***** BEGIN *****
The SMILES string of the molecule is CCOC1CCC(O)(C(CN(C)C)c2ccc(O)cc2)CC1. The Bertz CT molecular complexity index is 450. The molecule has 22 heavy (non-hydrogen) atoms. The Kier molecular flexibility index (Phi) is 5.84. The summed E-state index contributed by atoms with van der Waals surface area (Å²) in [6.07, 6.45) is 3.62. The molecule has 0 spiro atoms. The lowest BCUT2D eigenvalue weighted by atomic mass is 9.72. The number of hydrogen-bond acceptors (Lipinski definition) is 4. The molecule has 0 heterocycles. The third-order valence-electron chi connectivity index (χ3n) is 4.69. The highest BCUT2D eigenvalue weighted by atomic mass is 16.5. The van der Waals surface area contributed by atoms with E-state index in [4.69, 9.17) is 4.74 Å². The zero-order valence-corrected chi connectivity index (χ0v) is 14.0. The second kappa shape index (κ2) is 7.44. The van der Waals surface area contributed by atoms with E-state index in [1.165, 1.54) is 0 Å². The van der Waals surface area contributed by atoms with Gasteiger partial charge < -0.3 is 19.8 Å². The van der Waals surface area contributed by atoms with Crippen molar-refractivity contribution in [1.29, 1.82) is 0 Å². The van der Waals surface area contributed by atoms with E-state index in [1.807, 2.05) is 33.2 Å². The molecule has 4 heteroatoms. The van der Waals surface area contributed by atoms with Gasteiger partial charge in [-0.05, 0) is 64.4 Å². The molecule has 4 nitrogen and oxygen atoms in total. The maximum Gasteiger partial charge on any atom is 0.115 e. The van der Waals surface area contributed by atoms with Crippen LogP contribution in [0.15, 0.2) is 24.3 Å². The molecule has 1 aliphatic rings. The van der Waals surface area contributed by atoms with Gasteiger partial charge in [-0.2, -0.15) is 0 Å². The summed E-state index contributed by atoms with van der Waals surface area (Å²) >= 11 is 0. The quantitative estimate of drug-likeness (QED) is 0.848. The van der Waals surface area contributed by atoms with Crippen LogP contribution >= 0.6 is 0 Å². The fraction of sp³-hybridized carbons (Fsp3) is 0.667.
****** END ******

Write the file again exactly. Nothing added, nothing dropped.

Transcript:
The SMILES string of the molecule is CCOC1CCC(O)(C(CN(C)C)c2ccc(O)cc2)CC1. The Bertz CT molecular complexity index is 450. The molecule has 22 heavy (non-hydrogen) atoms. The Kier molecular flexibility index (Phi) is 5.84. The summed E-state index contributed by atoms with van der Waals surface area (Å²) in [6.07, 6.45) is 3.62. The molecule has 0 spiro atoms. The lowest BCUT2D eigenvalue weighted by atomic mass is 9.72. The number of hydrogen-bond acceptors (Lipinski definition) is 4. The molecule has 0 heterocycles. The third-order valence-electron chi connectivity index (χ3n) is 4.69. The highest BCUT2D eigenvalue weighted by atomic mass is 16.5. The van der Waals surface area contributed by atoms with E-state index in [4.69, 9.17) is 4.74 Å². The zero-order valence-corrected chi connectivity index (χ0v) is 14.0. The second kappa shape index (κ2) is 7.44. The van der Waals surface area contributed by atoms with E-state index in [1.165, 1.54) is 0 Å². The van der Waals surface area contributed by atoms with Gasteiger partial charge < -0.3 is 19.8 Å². The van der Waals surface area contributed by atoms with Crippen molar-refractivity contribution in [1.29, 1.82) is 0 Å². The van der Waals surface area contributed by atoms with E-state index in [1.807, 2.05) is 33.2 Å². The molecule has 4 heteroatoms. The van der Waals surface area contributed by atoms with Gasteiger partial charge in [-0.05, 0) is 64.4 Å². The molecule has 4 nitrogen and oxygen atoms in total. The maximum Gasteiger partial charge on any atom is 0.115 e. The van der Waals surface area contributed by atoms with Crippen LogP contribution in [0.15, 0.2) is 24.3 Å². The molecule has 1 aliphatic rings. The van der Waals surface area contributed by atoms with Gasteiger partial charge in [-0.2, -0.15) is 0 Å². The summed E-state index contributed by atoms with van der Waals surface area (Å²) >= 11 is 0. The quantitative estimate of drug-likeness (QED) is 0.848. The van der Waals surface area contributed by atoms with Crippen LogP contribution >= 0.6 is 0 Å². The fraction of sp³-hybridized carbons (Fsp3) is 0.667.